Notice how the 1:2000 contrast ratio is not noticeable in this photo - the projected blacks are not noticeable/illuminated. This is because this picture was taken just before night time, where there is enough atmospheric ambient light to over-power the black pixels of the projected light.

 

The screen-door effect can be significantly reduced when placing the projector extremely close to surfaces. Nothing really noticable shows up even at 1:1, besides the exception of maybe some chromatic aberration.

The screen-door effect can be significantly reduced when placing the projector extremely close to surfaces. No screen-door effect is noticeable even when viewing the image zoomed in at 1:1, although you may notice a tiny bit of chromatic aberration.

 

tree_projection_art_photography

Concentric circles being projected onto tree branches. For tree branches in particular, placing the projector as close as possible to the camera will produce the cleanest, in-tact projection. The further the projector moves away from the camera, the more difficult it will be to identify what you are projecting and the image being projected will just appear to be a jumbled mess of light due to the chaotic complexity of the tree branches.

 

Using a projector to project specific colors works very well.

The projector can be used to light up your scene with psychedelic colors.

religious_experience

projection photography male model black and white grid

 

_DSC8574

The sharpest lines able to be projected are horizontal and vertical lines. Diagonal lines can be projected, however you may see some pixelation. The screen-door effect is apparent when projecting horizontal, vertical, or diagonal lines. The screen-door effect is not noticeable in this image because the projector was close enough to the model. One projector aimed at his back, the other at his front.

 

Again, placing the projector very close to surfaces will create a cleaner projection.

Again, placing the projector as close as possible to surfaces will create the cleanest projection. This photo was taken with a shutter speed shorter than 1/80th, and thus the white grid looks red and green due to the rainbow effect.

Half-tone patterns work particularly well. This is a hand placed just above a table, with two projectors aimed at it, slightly above it.

Projecting half-tone patterns works particularly well, as half-tone patterns use geometric patterns to transition from light to dark.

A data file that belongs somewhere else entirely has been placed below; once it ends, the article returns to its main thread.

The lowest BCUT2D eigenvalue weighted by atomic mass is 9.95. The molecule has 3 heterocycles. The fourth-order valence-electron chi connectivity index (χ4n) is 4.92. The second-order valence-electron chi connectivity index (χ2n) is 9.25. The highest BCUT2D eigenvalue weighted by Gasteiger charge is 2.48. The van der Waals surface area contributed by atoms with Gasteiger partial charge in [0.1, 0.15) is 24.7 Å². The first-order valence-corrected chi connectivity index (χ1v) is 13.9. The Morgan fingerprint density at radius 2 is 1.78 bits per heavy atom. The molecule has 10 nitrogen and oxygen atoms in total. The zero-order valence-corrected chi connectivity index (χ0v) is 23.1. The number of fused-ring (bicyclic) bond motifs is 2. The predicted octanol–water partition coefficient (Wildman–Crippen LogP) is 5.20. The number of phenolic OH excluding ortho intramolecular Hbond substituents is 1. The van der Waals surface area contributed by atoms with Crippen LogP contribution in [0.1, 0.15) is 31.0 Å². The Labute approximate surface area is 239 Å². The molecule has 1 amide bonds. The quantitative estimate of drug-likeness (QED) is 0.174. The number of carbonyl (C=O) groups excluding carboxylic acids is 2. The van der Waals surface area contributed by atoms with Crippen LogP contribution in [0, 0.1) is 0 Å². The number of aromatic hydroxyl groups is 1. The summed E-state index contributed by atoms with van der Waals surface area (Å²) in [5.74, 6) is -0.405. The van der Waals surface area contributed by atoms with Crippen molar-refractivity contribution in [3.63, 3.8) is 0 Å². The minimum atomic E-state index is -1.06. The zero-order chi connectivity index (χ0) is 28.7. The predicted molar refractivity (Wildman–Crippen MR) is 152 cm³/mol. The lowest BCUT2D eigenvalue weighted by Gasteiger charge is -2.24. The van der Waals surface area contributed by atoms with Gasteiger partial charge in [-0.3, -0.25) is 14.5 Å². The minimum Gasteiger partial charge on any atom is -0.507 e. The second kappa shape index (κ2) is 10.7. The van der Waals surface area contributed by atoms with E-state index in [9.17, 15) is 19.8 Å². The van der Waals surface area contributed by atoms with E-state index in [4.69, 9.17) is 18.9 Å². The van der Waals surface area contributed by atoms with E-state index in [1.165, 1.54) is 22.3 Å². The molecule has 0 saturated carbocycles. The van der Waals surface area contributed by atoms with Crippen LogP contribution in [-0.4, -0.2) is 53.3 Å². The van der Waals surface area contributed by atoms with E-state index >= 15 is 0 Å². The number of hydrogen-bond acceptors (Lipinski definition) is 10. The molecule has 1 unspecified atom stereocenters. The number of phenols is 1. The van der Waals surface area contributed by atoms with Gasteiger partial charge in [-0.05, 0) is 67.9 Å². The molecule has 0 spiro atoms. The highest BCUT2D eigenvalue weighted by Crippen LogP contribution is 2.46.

Another half-tone pattern.

Another half-tone pattern.

 

square smoke fog projection

This is an image of a projector pointing directly at the camera. A hollow white square was being projected through fog created by a fog machine. ISO 3200 / F2.8 / 1/60sec / 24mm. Here is what a circle looks like, not pointing at the camera.

 

Same thing as above, except the projector is behind me pointing at the camera, projecting a space pattern through fog.

Same thing as above, except the projector is behind me pointing at the camera, projecting a star field space photo through fog.

 

A spiral was being projected onto a wall/background creating a silhouette.

A spiral was projected onto a wall/background, creating a silhouette of the model, who was standing in front of the projector. You can see pixelation in this image due to the low resolution / poorly rendered image that was used - remember that pixelation can be reduced by defocusing the focus ring on the projector, and can come out quite well with bold, simple patterns such as hypnosis spirals.

 

Untitled-1

You can turn on Live View mode when using a DSLR or video camera and then plug it into an input port on the projector to project out what the DSLR sees... this basically means that you can project an image of what is already there onto what is already there, and then take a picture of it. You may need to use two DSLRs to do this though, as the DSLR you plug into the projector may not be able to take pictures and be in Live View at the same time.

projection mirror vortex

Automatic keystoning is a feature the projector has where it will automatically shift the perspective of the projection so it appears correct from the projector's point of view. In this picture, the flower of life symbol was projected onto cement and I traced it with chalk. After that, I put my camera right where the projector was and took a picture. The second image shows the same thing except it was taken at a different angle, and thus looks distorted from that point of view.

Automatic keystoning is a feature the projector has where it will automatically shift the perspective of the projection so it appears correct from the projector's point of view (vertical correction only). This picture was created by placing the projector onto a tripod, aiming it downward roughly 35 degrees or so, projecting out the Flower of Life symbol onto cement and tracing it with chalk at dusk. The next day, I put my camera right where the projector was and took a picture. As you can see, it appears to be a perfect circle even though it is on a surface that is stretching out towards the vanishing point. The second image you see on the right is the same thing, just shot at a different angle, and thus looks distorted from that point of view. This technique can be taken much further to create realistic optical illusions - painting the cement to make it look like the asphalt has collapsed and there is a hole in the ground, for example.

 

Gradient tiles being projected onto a garden.